In keeping with the national trend of recession, San Diego County’s job outlook isn’t exactly as shiny as a new catamaran. However, as University of San Diego economics professor Alan Gin recently told the La Mesa-Foothills Democratic Club, San Diego is no longer shedding jobs at a record pace. As the La Mesa Patch reports, even a net gain of 100 jobs from November 2009 to November 2010 can be viewed as good news.
San Diego’s economic outlook in a holding pattern
Professsor Gin, a respected economic forecaster, says that San Diego’s economic outlook is no longer in free fall. In his PowerPoint presentation to the La Mesa-Foothills Democratic Club audience, Gin predicted that the national job report for December – which will be released Friday – should feature a “really good number” that will in turn bode well for San Diego’s economic recovery.
Referring to his most recent monthly “index of leading economic indicators,” Alan Gin predicted that San Diego home prices would increase by 5 percent to 7 percent this year. In addition, a net gain of 1,000 to 1,500 jobs is on Gin’s radar for 2011. As the city has suffered through three straight years of job shedding – 70,000 jobs were eliminated in 2009 alone – an increase of this magnitude would be precious, indeed.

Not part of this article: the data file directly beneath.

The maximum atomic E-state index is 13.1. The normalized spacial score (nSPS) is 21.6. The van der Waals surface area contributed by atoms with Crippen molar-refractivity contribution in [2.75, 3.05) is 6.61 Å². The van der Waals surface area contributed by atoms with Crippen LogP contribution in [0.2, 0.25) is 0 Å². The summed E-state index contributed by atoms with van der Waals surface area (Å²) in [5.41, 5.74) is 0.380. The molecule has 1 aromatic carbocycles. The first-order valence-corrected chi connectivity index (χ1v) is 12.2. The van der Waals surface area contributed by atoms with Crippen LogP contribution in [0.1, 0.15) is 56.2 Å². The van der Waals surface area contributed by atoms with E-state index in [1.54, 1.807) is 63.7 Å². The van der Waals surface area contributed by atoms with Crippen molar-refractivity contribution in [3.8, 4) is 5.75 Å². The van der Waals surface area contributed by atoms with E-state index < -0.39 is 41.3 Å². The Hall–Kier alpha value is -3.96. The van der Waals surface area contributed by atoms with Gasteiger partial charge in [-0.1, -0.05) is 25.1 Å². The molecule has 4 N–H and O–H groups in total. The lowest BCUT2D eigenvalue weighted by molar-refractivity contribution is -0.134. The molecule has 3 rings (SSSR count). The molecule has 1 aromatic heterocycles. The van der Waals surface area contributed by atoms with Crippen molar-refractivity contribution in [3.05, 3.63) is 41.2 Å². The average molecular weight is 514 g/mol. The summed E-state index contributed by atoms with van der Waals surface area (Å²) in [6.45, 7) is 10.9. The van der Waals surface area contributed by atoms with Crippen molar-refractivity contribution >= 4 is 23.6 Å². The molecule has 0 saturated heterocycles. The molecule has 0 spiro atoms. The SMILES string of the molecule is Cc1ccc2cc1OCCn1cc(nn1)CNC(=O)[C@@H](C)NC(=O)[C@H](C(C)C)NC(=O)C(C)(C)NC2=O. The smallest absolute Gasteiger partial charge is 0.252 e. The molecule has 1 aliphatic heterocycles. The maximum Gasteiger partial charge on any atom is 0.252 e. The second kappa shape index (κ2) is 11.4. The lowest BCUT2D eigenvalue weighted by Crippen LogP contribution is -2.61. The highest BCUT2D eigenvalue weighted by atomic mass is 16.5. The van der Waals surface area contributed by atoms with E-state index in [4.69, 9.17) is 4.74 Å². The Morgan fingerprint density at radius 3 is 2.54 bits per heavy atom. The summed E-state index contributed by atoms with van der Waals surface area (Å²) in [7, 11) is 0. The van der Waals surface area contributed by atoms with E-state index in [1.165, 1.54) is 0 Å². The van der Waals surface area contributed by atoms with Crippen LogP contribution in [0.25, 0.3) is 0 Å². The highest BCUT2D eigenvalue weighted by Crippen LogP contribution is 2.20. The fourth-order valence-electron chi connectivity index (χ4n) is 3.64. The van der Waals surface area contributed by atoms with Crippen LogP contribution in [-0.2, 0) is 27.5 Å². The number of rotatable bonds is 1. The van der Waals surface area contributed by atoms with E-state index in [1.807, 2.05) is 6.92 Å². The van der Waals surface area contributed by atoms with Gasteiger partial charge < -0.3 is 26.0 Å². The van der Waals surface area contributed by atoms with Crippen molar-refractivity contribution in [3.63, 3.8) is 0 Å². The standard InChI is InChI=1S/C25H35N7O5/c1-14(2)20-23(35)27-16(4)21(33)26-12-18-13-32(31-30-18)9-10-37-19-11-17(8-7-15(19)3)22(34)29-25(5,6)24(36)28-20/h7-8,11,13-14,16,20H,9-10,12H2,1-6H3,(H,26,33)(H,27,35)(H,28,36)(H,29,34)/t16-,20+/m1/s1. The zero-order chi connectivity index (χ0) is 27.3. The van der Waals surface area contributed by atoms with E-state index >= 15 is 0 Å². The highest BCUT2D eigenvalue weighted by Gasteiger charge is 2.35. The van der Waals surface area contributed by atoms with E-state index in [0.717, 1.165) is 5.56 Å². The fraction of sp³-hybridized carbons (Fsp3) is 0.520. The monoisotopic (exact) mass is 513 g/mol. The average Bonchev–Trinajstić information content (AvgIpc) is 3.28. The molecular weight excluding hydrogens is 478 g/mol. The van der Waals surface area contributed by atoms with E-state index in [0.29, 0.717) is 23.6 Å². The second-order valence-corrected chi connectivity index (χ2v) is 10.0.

San Diego job fields to watch in 2011
According to Gin, health care, admin-support and hospitality are San Diego County job fields that will see the most growth in 2011. Yet it is defense/Homeland Security, biotech, communications and green technology businesses that are expected to be the driving forces of the area’s economy. One such green tech company in San Diego that Gin named was EcoATM, a kiosk-based business where consumers can recycle old cell phones for store vouchers.
Reach for your gin, it’s a lackluster GDP forecast
Significant growth in San Diego’s gross domestic product would be a welcome sign of high net job growth, but San Diego isn’t quite there, said Gin. He projected 3- to 3.5-percent growth for 2011, which is hardly enough to allow for job growth. Yet San Diego is no longer spiraling toward even higher unemployment and lower consumer confidence, complete with a decline in spending, investing, hiring and payday lending.
“At this point, we’ve flattened out,” said Gin.